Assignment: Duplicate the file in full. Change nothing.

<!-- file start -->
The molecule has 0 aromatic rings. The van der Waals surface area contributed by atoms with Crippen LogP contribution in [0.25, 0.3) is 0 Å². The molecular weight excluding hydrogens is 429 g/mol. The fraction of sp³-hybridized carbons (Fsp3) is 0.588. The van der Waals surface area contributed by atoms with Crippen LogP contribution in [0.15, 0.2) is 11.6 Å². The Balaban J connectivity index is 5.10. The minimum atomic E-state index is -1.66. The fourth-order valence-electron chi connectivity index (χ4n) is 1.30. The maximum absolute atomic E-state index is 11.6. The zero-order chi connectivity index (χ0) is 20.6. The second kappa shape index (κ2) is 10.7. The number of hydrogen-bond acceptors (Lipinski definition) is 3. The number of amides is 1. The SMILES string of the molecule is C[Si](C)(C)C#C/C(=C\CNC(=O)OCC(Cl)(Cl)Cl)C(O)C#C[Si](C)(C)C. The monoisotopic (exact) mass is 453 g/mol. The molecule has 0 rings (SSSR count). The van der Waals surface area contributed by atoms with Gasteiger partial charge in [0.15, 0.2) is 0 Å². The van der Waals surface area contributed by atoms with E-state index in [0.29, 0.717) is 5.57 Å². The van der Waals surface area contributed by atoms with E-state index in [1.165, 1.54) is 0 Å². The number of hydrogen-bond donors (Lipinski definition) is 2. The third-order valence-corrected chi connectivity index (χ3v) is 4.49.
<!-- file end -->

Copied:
The molecule has 0 aromatic rings. The van der Waals surface area contributed by atoms with Crippen LogP contribution in [0.25, 0.3) is 0 Å². The molecular weight excluding hydrogens is 429 g/mol. The fraction of sp³-hybridized carbons (Fsp3) is 0.588. The van der Waals surface area contributed by atoms with Crippen LogP contribution in [0.15, 0.2) is 11.6 Å². The Balaban J connectivity index is 5.10. The minimum atomic E-state index is -1.66. The fourth-order valence-electron chi connectivity index (χ4n) is 1.30. The maximum absolute atomic E-state index is 11.6. The zero-order chi connectivity index (χ0) is 20.6. The second kappa shape index (κ2) is 10.7. The number of hydrogen-bond acceptors (Lipinski definition) is 3. The number of amides is 1. The SMILES string of the molecule is C[Si](C)(C)C#C/C(=C\CNC(=O)OCC(Cl)(Cl)Cl)C(O)C#C[Si](C)(C)C. The monoisotopic (exact) mass is 453 g/mol. The molecule has 0 rings (SSSR count). The van der Waals surface area contributed by atoms with Gasteiger partial charge in [0.15, 0.2) is 0 Å². The van der Waals surface area contributed by atoms with E-state index in [0.29, 0.717) is 5.57 Å². The van der Waals surface area contributed by atoms with E-state index in [1.165, 1.54) is 0 Å². The number of hydrogen-bond donors (Lipinski definition) is 2. The third-order valence-corrected chi connectivity index (χ3v) is 4.49.